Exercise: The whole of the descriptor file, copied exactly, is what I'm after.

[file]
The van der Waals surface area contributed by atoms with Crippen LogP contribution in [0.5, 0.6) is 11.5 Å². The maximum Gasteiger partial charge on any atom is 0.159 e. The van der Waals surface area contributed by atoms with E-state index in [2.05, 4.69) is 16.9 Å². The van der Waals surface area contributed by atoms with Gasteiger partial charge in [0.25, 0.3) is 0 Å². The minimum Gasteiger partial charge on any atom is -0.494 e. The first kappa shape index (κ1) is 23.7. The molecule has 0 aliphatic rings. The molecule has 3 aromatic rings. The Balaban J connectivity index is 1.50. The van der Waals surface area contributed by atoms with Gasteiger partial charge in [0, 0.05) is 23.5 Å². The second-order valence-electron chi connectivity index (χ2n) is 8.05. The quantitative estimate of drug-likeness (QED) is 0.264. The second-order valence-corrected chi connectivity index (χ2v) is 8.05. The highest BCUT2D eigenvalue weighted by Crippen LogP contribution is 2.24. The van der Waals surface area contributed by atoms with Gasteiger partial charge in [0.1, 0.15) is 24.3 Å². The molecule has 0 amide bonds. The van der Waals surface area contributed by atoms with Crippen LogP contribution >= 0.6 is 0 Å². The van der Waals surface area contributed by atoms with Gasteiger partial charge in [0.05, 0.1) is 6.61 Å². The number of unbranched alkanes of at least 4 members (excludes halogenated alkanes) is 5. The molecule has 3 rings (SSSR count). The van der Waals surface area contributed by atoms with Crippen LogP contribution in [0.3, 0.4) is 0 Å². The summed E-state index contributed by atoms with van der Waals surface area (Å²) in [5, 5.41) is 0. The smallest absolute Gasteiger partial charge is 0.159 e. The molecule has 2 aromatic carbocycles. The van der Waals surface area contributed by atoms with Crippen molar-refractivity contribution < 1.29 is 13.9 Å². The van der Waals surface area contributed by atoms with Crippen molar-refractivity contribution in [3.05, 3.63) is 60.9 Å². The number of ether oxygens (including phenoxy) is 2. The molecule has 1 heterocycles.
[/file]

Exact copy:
The van der Waals surface area contributed by atoms with Crippen LogP contribution in [0.5, 0.6) is 11.5 Å². The maximum Gasteiger partial charge on any atom is 0.159 e. The van der Waals surface area contributed by atoms with E-state index in [2.05, 4.69) is 16.9 Å². The van der Waals surface area contributed by atoms with Gasteiger partial charge in [0.25, 0.3) is 0 Å². The minimum Gasteiger partial charge on any atom is -0.494 e. The first kappa shape index (κ1) is 23.7. The molecule has 0 aliphatic rings. The molecule has 3 aromatic rings. The Balaban J connectivity index is 1.50. The van der Waals surface area contributed by atoms with Gasteiger partial charge in [0, 0.05) is 23.5 Å². The second-order valence-electron chi connectivity index (χ2n) is 8.05. The quantitative estimate of drug-likeness (QED) is 0.264. The second-order valence-corrected chi connectivity index (χ2v) is 8.05. The highest BCUT2D eigenvalue weighted by Crippen LogP contribution is 2.24. The van der Waals surface area contributed by atoms with Gasteiger partial charge in [0.1, 0.15) is 24.3 Å². The molecule has 0 amide bonds. The van der Waals surface area contributed by atoms with Crippen LogP contribution >= 0.6 is 0 Å². The van der Waals surface area contributed by atoms with Gasteiger partial charge in [0.05, 0.1) is 6.61 Å². The number of unbranched alkanes of at least 4 members (excludes halogenated alkanes) is 5. The molecule has 3 rings (SSSR count). The van der Waals surface area contributed by atoms with Crippen LogP contribution in [0.3, 0.4) is 0 Å². The summed E-state index contributed by atoms with van der Waals surface area (Å²) in [5, 5.41) is 0. The smallest absolute Gasteiger partial charge is 0.159 e. The molecule has 2 aromatic carbocycles. The van der Waals surface area contributed by atoms with Crippen molar-refractivity contribution < 1.29 is 13.9 Å². The van der Waals surface area contributed by atoms with Crippen molar-refractivity contribution in [3.05, 3.63) is 60.9 Å². The number of ether oxygens (including phenoxy) is 2. The molecule has 1 heterocycles.